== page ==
Popular food chain Chipotle announces that some of its ingredients are genetically modified. CNN's Brian Todd reports.
Editor's Note: Brian Scott farms with his father and grandfather on 2,300 acres of land in northwest Indiana. They grow corn, soybeans, popcorn and wheat. He blogs about it at The Farmer's Life, where a version of this post originally appeared. Corporate relationships and the use of genetically modified products are complex and controversial issues, and Eatocracy will be presenting points of view on it from more farmers, food scientists and environmentalists in the coming weeks. We invite you to become part of the dialogue.
As a farmer who is active on social media, I’ve seen a lot of posts online about how corporations control farms or how farmers are slaves to “Big Ag.” Some people claim we are beholden to companies and must sign unfair contracts to be privileged enough to use their biotech seed. They also claim the contracts rope us into buying other inputs like pesticides and herbicides from the same company.
Others make claims about how family farmers are treated by big corporations that they see as enemies of nature, monopolizing agriculture and ruthless in their greed. It’s easy to misunderstand something if you aren’t directly involved.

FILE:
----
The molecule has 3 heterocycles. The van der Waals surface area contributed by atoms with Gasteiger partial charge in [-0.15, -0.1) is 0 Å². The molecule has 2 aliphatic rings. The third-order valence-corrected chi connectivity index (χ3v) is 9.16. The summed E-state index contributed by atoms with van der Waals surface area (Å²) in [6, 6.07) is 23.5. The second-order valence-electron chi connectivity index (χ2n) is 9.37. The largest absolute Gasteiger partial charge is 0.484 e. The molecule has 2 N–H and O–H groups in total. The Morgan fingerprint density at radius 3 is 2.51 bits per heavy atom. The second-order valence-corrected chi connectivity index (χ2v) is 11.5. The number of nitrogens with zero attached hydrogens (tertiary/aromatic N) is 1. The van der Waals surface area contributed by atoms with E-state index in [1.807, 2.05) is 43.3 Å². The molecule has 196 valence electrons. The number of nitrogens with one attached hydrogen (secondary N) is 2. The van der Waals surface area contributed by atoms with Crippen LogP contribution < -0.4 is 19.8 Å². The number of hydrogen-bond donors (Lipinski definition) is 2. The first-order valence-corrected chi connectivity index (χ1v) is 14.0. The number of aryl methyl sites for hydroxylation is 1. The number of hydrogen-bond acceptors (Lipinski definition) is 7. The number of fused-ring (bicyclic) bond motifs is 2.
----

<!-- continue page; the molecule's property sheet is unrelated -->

At every election, California's ballot is filled with initiatives, but none received more attention this year than Proposition 37.
After the polls closed, Prop 37 - also known as the "Right To Know" initiative to require labeling of foods that have been genetically modified - failed to pass. If approved, California would have been the first state to require such labeling for foods sold in the state, and would have prohibited products containing genetically modified ingredients to be labeled or marketed as "natural."
Last September's Food and Drug Administration hearings on the introduction of genetically modified salmon into the consumer food system, and issues around labeling the fish as such gave rise to heated debates in Washington and on this very site.
Consumer protection advocates said food should be labeled as such if it derives from a genetically modified organism. AquaBounty - the creator of the "AquAdvantage® Salmon" at the center of the debate, argued that genetically modified salmon should not be required to display additional labeling as it has the same qualities as the non-GMO Atlantic salmon.
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